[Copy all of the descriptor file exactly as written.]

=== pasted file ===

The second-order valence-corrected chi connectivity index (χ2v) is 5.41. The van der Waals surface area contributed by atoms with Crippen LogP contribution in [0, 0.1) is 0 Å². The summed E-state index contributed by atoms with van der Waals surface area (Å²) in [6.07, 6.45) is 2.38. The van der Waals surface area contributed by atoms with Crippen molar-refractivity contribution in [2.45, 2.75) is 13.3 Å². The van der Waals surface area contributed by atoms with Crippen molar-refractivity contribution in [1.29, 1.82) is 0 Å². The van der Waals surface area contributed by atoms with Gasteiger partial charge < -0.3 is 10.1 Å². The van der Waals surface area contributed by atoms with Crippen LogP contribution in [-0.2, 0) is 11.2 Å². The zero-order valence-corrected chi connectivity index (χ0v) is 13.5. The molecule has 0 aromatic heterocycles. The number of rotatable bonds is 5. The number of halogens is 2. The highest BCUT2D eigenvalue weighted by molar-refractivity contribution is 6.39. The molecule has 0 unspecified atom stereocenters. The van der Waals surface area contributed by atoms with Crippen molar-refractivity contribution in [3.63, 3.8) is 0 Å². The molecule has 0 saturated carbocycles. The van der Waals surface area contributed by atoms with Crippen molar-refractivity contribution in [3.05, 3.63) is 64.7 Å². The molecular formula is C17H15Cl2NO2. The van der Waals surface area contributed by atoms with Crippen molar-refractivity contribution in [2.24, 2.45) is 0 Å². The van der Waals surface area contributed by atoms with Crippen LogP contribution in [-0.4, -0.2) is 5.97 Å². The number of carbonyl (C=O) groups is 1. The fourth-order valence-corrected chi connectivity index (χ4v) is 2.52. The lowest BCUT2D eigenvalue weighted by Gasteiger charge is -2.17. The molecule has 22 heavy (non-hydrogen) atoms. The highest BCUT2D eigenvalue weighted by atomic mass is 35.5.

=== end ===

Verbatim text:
The second-order valence-corrected chi connectivity index (χ2v) is 5.41. The van der Waals surface area contributed by atoms with Crippen LogP contribution in [0, 0.1) is 0 Å². The summed E-state index contributed by atoms with van der Waals surface area (Å²) in [6.07, 6.45) is 2.38. The van der Waals surface area contributed by atoms with Crippen molar-refractivity contribution in [2.45, 2.75) is 13.3 Å². The van der Waals surface area contributed by atoms with Crippen molar-refractivity contribution in [1.29, 1.82) is 0 Å². The van der Waals surface area contributed by atoms with Gasteiger partial charge < -0.3 is 10.1 Å². The van der Waals surface area contributed by atoms with Crippen LogP contribution in [-0.2, 0) is 11.2 Å². The zero-order valence-corrected chi connectivity index (χ0v) is 13.5. The molecule has 0 aromatic heterocycles. The number of rotatable bonds is 5. The number of halogens is 2. The highest BCUT2D eigenvalue weighted by molar-refractivity contribution is 6.39. The molecule has 0 unspecified atom stereocenters. The van der Waals surface area contributed by atoms with Crippen molar-refractivity contribution in [3.63, 3.8) is 0 Å². The molecule has 0 saturated carbocycles. The van der Waals surface area contributed by atoms with Crippen molar-refractivity contribution in [3.05, 3.63) is 64.7 Å². The molecular formula is C17H15Cl2NO2. The van der Waals surface area contributed by atoms with Crippen molar-refractivity contribution in [2.24, 2.45) is 0 Å². The van der Waals surface area contributed by atoms with Crippen LogP contribution in [-0.4, -0.2) is 5.97 Å². The number of carbonyl (C=O) groups is 1. The fourth-order valence-corrected chi connectivity index (χ4v) is 2.52. The lowest BCUT2D eigenvalue weighted by Gasteiger charge is -2.17. The molecule has 22 heavy (non-hydrogen) atoms. The highest BCUT2D eigenvalue weighted by atomic mass is 35.5.